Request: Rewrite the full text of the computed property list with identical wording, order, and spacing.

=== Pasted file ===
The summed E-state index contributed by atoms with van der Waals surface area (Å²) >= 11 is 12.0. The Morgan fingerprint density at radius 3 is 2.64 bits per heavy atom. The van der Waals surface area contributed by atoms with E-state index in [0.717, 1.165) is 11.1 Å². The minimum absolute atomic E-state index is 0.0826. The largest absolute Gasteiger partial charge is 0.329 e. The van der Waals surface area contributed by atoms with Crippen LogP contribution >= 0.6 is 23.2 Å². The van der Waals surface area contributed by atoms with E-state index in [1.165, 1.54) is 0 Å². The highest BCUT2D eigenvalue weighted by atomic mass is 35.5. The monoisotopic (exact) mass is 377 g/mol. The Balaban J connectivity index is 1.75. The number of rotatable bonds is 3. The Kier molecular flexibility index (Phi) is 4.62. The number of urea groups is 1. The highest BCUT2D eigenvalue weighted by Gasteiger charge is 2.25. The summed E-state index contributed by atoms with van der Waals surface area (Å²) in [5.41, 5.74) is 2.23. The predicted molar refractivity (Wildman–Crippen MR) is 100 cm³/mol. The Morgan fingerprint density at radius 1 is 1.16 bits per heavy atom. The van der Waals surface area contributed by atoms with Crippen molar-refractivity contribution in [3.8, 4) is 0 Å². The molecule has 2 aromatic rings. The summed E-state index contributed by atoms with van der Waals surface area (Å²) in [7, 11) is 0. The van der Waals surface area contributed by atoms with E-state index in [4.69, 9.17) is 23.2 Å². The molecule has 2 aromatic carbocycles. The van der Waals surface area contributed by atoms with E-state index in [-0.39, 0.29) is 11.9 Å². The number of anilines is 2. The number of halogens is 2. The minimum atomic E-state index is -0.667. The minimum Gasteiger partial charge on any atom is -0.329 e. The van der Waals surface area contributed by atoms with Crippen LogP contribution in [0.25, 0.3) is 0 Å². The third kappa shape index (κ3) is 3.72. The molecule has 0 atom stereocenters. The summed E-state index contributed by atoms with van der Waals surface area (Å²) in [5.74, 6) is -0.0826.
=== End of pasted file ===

The summed E-state index contributed by atoms with van der Waals surface area (Å²) >= 11 is 12.0. The Morgan fingerprint density at radius 3 is 2.64 bits per heavy atom. The van der Waals surface area contributed by atoms with E-state index in [0.717, 1.165) is 11.1 Å². The minimum absolute atomic E-state index is 0.0826. The largest absolute Gasteiger partial charge is 0.329 e. The van der Waals surface area contributed by atoms with Crippen LogP contribution >= 0.6 is 23.2 Å². The van der Waals surface area contributed by atoms with E-state index in [1.165, 1.54) is 0 Å². The highest BCUT2D eigenvalue weighted by atomic mass is 35.5. The monoisotopic (exact) mass is 377 g/mol. The Balaban J connectivity index is 1.75. The number of rotatable bonds is 3. The Kier molecular flexibility index (Phi) is 4.62. The number of urea groups is 1. The highest BCUT2D eigenvalue weighted by Gasteiger charge is 2.25. The summed E-state index contributed by atoms with van der Waals surface area (Å²) in [5.41, 5.74) is 2.23. The predicted molar refractivity (Wildman–Crippen MR) is 100 cm³/mol. The Morgan fingerprint density at radius 1 is 1.16 bits per heavy atom. The van der Waals surface area contributed by atoms with Crippen molar-refractivity contribution in [3.8, 4) is 0 Å². The molecule has 2 aromatic rings. The summed E-state index contributed by atoms with van der Waals surface area (Å²) in [7, 11) is 0. The van der Waals surface area contributed by atoms with E-state index in [4.69, 9.17) is 23.2 Å². The molecule has 2 aromatic carbocycles. The van der Waals surface area contributed by atoms with E-state index in [-0.39, 0.29) is 11.9 Å². The number of anilines is 2. The number of halogens is 2. The minimum atomic E-state index is -0.667. The minimum Gasteiger partial charge on any atom is -0.329 e. The van der Waals surface area contributed by atoms with Crippen LogP contribution in [0.25, 0.3) is 0 Å². The third kappa shape index (κ3) is 3.72. The molecule has 0 atom stereocenters. The summed E-state index contributed by atoms with van der Waals surface area (Å²) in [5.74, 6) is -0.0826.